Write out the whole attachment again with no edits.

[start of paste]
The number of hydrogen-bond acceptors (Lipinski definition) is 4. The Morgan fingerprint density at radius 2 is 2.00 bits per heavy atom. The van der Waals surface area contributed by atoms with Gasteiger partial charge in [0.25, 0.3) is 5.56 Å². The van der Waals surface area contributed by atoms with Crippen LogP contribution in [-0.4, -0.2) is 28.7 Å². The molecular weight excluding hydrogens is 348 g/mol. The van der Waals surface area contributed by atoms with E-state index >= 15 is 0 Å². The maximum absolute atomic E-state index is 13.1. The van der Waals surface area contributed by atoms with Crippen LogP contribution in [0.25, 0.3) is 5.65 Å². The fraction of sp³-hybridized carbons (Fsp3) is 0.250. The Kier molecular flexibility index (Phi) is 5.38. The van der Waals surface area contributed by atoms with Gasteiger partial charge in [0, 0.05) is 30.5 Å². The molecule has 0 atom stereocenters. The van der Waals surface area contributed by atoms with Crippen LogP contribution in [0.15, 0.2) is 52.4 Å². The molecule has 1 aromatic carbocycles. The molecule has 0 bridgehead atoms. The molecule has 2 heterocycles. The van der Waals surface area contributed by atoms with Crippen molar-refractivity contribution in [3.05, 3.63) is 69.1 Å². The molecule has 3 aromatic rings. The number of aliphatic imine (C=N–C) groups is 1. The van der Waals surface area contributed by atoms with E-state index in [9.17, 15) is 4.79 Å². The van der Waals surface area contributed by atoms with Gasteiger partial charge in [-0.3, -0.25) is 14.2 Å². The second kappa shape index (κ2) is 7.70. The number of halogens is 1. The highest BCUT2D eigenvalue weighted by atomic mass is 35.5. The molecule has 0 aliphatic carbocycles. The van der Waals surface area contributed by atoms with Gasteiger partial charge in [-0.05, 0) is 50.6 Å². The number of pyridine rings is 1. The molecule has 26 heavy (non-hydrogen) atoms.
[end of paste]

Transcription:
The number of hydrogen-bond acceptors (Lipinski definition) is 4. The Morgan fingerprint density at radius 2 is 2.00 bits per heavy atom. The van der Waals surface area contributed by atoms with Gasteiger partial charge in [0.25, 0.3) is 5.56 Å². The van der Waals surface area contributed by atoms with Crippen LogP contribution in [-0.4, -0.2) is 28.7 Å². The molecular weight excluding hydrogens is 348 g/mol. The van der Waals surface area contributed by atoms with E-state index >= 15 is 0 Å². The maximum absolute atomic E-state index is 13.1. The van der Waals surface area contributed by atoms with Crippen LogP contribution in [0.25, 0.3) is 5.65 Å². The fraction of sp³-hybridized carbons (Fsp3) is 0.250. The Kier molecular flexibility index (Phi) is 5.38. The van der Waals surface area contributed by atoms with Gasteiger partial charge in [0, 0.05) is 30.5 Å². The molecule has 0 atom stereocenters. The van der Waals surface area contributed by atoms with Crippen LogP contribution in [0.15, 0.2) is 52.4 Å². The molecule has 1 aromatic carbocycles. The molecule has 0 bridgehead atoms. The molecule has 2 heterocycles. The van der Waals surface area contributed by atoms with Crippen molar-refractivity contribution in [3.05, 3.63) is 69.1 Å². The molecule has 3 aromatic rings. The number of aliphatic imine (C=N–C) groups is 1. The van der Waals surface area contributed by atoms with E-state index in [9.17, 15) is 4.79 Å². The van der Waals surface area contributed by atoms with Gasteiger partial charge in [-0.3, -0.25) is 14.2 Å². The second kappa shape index (κ2) is 7.70. The number of halogens is 1. The highest BCUT2D eigenvalue weighted by atomic mass is 35.5. The molecule has 0 aliphatic carbocycles. The van der Waals surface area contributed by atoms with Gasteiger partial charge in [-0.05, 0) is 50.6 Å². The number of pyridine rings is 1. The molecule has 26 heavy (non-hydrogen) atoms.